“Central Intelligence” is dumb in all the right ways, and also a bit smarter than you might expect. It jams together two frequently incompatible Hollywood modes — the comedy and the action movie — and somehow doesn’t wind up feeling like an oil-and-water exercise: It’s more like oil and paint thinner. It’s a ’90s nostalgia trip, a rambunctious spy thriller and a knucklehead bromance rolled into one, and as disjointed as that sounds, the movie locates in all three stories a single, unifying thread of male insecurity. But rather than drowning in macho self-pity — or its natural byproduct, crudely misogynist caricature — it throws off a weirdly disarming sweetness.
That’s due almost entirely to the movie’s stars, Kevin Hart and Dwayne Johnson, whose game and likable odd-couple pairing — it’s a bit like casting a hedgehog opposite a refrigerator — seems almost inevitable in retrospect. With Hart already having starred opposite Ice Cube, Josh Gad, Will Ferrell and Ice Cube again (none of them to particularly memorable effect), surely it was only a matter of time before the mountainous slab formerly known as the Rock wound up on his dance card.
Happily, there turns out to be more to this particular duo than their 13-inch height difference (though the gag where Johnson squeezes into a set of Hart-sized pajamas is pretty priceless). Not every screenwriter would have had the inspiration to have these two naturally appealing and well-established performers play against type, making Hart the rational, straight-arrow type and forcing Johnson to shoulder the lion’s share of the laughs. It’s a dumb idea in the abstract that turns out to be surprisingly smart in the execution. (The script is written by Ike Barinholtz, David Stassen and the movie’s director, Rawson Marshall Thurber.)
And so Hart plays Calvin, a mopey accountant who’s not looking forward to his 20-year high school reunion; once the smartest, most athletic and popular guy on campus, he’s now happily married to his class sweetheart (Danielle Nicolet) but has otherwise fallen short of the “Most Likely to Succeed” designation conferred on him by his classmates. Those students were not quite as kind to Robby (Johnson), an overweight, over-bullied outcast who was last seen being dragged naked onto the floor of their school’s crowded gym, the literal butt of a cruel senior prank. In that moment, Calvin was the only one who showed him a moment’s decency, an act that Robby clearly hasn’t forgotten when he suddenly resurfaces two decades later — now slimmed down, sporting a big grin and an even bigger set of muscles, and hoping to renew their friendship.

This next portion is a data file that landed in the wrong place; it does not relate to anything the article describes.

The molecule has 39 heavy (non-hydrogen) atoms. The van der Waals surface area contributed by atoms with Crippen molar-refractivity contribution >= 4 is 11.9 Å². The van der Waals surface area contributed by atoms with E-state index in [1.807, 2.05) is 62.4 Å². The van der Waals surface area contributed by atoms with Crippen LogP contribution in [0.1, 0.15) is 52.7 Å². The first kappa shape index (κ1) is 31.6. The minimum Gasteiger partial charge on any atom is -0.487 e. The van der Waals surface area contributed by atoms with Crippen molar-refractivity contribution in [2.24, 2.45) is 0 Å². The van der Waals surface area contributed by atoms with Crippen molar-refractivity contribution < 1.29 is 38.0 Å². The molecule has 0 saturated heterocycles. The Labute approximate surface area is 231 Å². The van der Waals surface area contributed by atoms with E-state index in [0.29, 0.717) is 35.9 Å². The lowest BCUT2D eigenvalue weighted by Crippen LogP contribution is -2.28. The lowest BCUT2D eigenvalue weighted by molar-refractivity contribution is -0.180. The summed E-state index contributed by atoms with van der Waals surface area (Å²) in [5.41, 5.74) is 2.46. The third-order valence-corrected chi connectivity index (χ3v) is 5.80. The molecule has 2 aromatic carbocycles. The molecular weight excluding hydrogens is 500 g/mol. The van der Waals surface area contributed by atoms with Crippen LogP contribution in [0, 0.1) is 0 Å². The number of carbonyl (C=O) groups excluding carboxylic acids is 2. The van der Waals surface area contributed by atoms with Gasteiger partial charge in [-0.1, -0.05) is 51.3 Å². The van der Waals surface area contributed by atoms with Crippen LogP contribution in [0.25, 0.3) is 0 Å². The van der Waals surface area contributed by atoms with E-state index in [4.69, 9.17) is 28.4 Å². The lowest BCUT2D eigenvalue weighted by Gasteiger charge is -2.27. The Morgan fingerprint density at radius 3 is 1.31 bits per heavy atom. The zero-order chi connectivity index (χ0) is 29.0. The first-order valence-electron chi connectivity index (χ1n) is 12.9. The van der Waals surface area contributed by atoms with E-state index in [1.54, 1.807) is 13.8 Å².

The plot, which is at once nonsensically busy and fairly predictable, can be dispensed with quickly. It gives away nothing to note that Robby — or Bob, as he now calls himself — turns out to be a rogue CIA agent who desperately needs Calvin’s mad accounting skills to track down a particularly lazy MacGuffin. Nor will it surprise anyone to learn that Bob drags Calvin, kicking and screaming, into a confusing labyrinth of intrigue and betrayal, forcing the two of them to go on the run from the Agency (led by an excellent, coolly ruthless Amy Ryan), which suspects Bob of having murdered his partner.